No sooner had Michael Cohen pleaded guilty than a Democrat lawmaker called for a new investigation to determine if President Donald Trump committed a crime.
Rep. Joaquin Castro accused Trump of being an “unindicted co-conspirator” and called on Congress to launch a probe into possible criminal action by the president.
“For years Michael Cohen was Donald Trump‘s fixer. And today he became America’s fixer, by letting us know in court that we have an unindicted co-conspirator of a federal crime sitting in the Oval Office,” the Texas Democrat said on MSNBC’s “All In” with Chris Hayes on Tuesday, reacting to news that Trump’s former personal lawyer pleaded guilty to charges including tax fraud and campaign-finance violations which he claimed were at Trump’s direction.
“And now the question is what will the US Congress do about that,” Castro, a member of the House Intelligence Committee, said. “I believe that the judiciary committee in both the House and the Senate should open an investigation tomorrow morning.”
But conservative author and radio-TV host Mark Levin provided a hard lesson in how the law actually works, noting how what the president is accused of doing is not even illegal.
“I want to help the law professors, the constitutional experts, the criminal defense lawyers, the former prosecutors and of course the professors and I want to help them understand what the law is,” Levin told Fox News’ Sean Hannity on Tuesday.
The general counsel for the Clinton mob family Lanny Davis, he had his client plead to two counts of criminality that don’t exist,” he added. “It is a plea bargain between a prosecutor and criminal. A criminal who doesn’t want to spend the rest of his life in prison. That is not precedent. That applies only to that specific case. Nobody cites plea bargains for precedent.”
“Just because a prosecutor says that somebody violated a campaign law doesn’t make it so. He is not the judge. He is not the jury. We didn’t adjudicate anything,” Levin argued, using an example to drive home his point.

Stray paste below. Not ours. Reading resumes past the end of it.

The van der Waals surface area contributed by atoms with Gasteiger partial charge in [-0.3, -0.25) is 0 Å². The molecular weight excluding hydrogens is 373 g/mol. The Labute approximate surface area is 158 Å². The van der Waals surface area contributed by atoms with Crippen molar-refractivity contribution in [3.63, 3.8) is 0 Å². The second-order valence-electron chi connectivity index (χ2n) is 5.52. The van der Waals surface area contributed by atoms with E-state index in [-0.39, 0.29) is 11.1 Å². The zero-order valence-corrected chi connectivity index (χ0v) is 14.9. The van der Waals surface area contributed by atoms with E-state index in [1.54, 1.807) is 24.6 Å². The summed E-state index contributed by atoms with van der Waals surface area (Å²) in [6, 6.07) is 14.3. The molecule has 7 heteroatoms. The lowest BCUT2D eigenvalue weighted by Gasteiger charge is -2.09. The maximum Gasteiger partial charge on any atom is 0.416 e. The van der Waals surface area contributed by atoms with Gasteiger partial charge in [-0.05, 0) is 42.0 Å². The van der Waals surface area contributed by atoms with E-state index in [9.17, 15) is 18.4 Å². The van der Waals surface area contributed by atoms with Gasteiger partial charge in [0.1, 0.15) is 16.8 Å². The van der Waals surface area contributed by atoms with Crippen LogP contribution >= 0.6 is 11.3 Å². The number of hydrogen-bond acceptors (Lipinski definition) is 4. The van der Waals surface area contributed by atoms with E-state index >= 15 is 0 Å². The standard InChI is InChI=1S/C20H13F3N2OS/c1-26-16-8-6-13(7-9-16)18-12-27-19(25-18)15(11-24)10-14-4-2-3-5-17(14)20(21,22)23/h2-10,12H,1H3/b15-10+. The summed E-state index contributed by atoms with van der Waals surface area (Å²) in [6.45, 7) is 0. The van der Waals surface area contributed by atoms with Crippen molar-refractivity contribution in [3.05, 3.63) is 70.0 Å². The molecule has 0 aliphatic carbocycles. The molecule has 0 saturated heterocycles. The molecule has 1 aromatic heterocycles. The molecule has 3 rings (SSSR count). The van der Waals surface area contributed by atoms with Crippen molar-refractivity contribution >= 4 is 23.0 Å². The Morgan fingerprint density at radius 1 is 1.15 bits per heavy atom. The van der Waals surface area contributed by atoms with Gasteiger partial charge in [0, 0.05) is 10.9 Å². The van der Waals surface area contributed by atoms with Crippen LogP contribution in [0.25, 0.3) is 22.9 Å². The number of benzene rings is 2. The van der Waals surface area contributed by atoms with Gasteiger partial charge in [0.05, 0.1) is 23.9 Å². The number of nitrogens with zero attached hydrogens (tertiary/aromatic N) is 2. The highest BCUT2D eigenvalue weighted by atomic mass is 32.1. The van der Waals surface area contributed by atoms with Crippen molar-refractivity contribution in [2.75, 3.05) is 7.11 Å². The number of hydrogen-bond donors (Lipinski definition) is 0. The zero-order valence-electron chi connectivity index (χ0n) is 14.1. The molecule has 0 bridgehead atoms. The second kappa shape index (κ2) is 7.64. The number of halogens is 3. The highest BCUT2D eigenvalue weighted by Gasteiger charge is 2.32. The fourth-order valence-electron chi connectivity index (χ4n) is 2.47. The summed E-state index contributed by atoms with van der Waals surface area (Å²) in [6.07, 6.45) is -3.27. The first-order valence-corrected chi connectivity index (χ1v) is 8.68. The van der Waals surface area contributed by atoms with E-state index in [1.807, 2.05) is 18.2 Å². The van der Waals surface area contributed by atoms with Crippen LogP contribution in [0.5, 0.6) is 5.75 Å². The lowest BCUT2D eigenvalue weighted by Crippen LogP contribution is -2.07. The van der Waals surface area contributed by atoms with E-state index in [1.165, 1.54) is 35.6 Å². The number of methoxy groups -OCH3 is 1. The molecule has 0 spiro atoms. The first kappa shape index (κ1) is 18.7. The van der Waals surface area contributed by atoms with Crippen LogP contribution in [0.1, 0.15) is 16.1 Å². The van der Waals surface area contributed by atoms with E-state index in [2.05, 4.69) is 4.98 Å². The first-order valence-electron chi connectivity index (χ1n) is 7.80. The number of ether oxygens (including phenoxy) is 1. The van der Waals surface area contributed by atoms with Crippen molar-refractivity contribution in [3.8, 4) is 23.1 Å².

“Say a candidate had said we owe vendors a whole lot of money. We have had disputes with them. But I want you to go ahead and pay them. I’m a candidate, I don’t want the negative publicity. So he says to the private lawyer, you pay them, I’ll reimburse you, get it done,” Levin explained. “Is that illegal? It’s perfectly legal. Yet according to the prosecution of the Southern District of New York, it’s paid at the direction of the candidate to influence the election. Yes, Mr. Prosecutor, how stupid is your point?”
The former head of the Federal Election Commission, appearing on Levin’s show, also clarified how Cohen’s alleged “hush” payment to porn star Stormy Daniels ahead of the 2016 election is not an in kind contribution to the Trump campaign or a violation of campaign finance law.
“When the FEC wrote the regulation that says what constitutes campaign expenditures and what constitutes personal use, it rejected specifically the idea that a campaign expenditure was anything related to a campaign, and instead says it has to be something that exists only because of the campaign and solely for that reason,” Professor Bradley Smith told Levin Tuesday.
The expenditures alleged by Cohen, Smith explained, are not violations of campaign finance law even though they “might incidentally benefit your campaign,”
“The argument seems to be, and it hasn’t changed,” Levin summed up, “is that, if I spend money to make myself look better, or to take away negative issues in my private life, my business life, my employment life and use my own money, then somehow that is a campaign contribution…which it is not.”
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